|There was one graphic designer in the 90s, and she was making a killing.|
But I can wax nostalgic over the early days of Wired another time. This is a post about Etsy.
I have expressed my displeasure with Etsy before, particularly with their decision to allow "collectives" and "small manufacturers." The outrage wasn't because I don't think collectives should be allowed on Etsy. It was because this was a sneaky way for Etsy to allow their big money-makers, the overseas resellers and camouflaged sweatshops, a loophole in. Etsy absolutely trades on the image of being quirky and handmade, but whether or not that image is true to reality anymore is up for debate.
Let me be clear: I am not faulting Etsy for getting bigger. When you're fulfilling a particular niche and (in the beginning), fulfilling it well, success and growth is a logical consequence. But how Etsy handled that growth is an example of what not to do, and that's the larger point I think Dobush is trying to make.
I'm not bitter about there being a lot of stuff on Etsy out of principle. Success for Etsy means having a lot of stuff. I'm bitter about "tests" and "tweaks" that happen without warning; I'm bitter about reseller shops being coached into having acceptable profiles rather than kicked off the site; I'm bitter about the broken sorting algorithms that can't seem to control for the same three shops cluttering up the first pages of a search (unless you search for something very weird and specific); I'm bitter about not being allowed to publicly criticize or call out shops in the forums; I'm bitter about people being muted for doing so. If you dig a little into Etsy's reviews on GlassDoor, you'll see that there's some shady, or at least mismanaged, stuff going on in HQ. Totally unsurprising.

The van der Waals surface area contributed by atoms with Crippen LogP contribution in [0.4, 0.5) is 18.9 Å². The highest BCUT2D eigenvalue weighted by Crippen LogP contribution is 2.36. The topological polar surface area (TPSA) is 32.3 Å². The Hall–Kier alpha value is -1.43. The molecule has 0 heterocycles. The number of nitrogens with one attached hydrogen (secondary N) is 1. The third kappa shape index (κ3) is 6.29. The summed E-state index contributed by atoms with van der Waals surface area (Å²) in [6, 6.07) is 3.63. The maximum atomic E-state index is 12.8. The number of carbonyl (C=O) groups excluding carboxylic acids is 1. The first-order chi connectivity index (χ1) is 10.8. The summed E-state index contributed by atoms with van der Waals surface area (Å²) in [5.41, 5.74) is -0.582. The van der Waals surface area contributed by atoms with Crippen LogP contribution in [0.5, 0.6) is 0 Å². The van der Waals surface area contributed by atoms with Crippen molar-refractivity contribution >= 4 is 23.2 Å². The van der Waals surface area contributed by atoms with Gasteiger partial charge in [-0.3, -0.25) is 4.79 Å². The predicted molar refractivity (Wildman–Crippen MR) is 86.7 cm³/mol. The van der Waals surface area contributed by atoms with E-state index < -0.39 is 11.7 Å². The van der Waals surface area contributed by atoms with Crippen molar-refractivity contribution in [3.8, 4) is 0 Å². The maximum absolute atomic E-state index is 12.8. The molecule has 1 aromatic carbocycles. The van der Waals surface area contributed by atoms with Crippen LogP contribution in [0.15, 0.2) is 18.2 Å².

I'm also bitter about Etsy constantly pushing the "quit your day job!" narrative, insisting that everyone who used Etsy could turn their hobby into an independent business. It's not true and it's disingenuous to imply otherwise. The fact that this is a continuing part of Etsy's image (the featured sellers on the front page seem to be featured more to foster this illusion rather than because they make something truly unique or interesting) irks me because it is akin to lying. I guess that's how the marketing cookie crumbles.
I don't expect Etsy to sell my jewelry for me. And I'm lucky: many of these issues that I'm bitter about actually have zero effect on my sales. There's not a single item that's moved from my shop that's been sold on its jewelry merits; everyone who buys from me is either a nerd or is purchasing for a nerd, and there is no nerd jewelry like mine coming from AliBaba or anywhere else.
Even if Etsy's poor decisions don't necessarily affect my bottom line, I've still been looking for an alternative for a while now. At first I thought Zibbet might be worth it, but their slow boat of fail has been listing for quite a while—plus it doesn't help that their CEO is very active in a creepy fundamentalist Australian church. Reddit marketplace looks promising—my nerdy people!—but I don't know if my business (such as it is) will be accepted as a seller. I put some things on Storenvy but the interface is clunky, whether you're shopping or whether you're selling. The Kokoba display at The DaVinci Center has been a success so far (I think!); more wholesale inquiries at museum gift shops and tables at carefully-selected craft fairs and conventions might be the future of this little cottage craft. I don't want to be reliant on Etsy, and I don't want to give them money when I disagree so strongly with the direction they've taken the site, and the ripple effect it's had on their free advertising: the indie biz and crafters who prop up the Etsy image while drowning under the deluge of resellers and mass production.
Let's hope the next Big Thing happens, and soon. The time is ripe.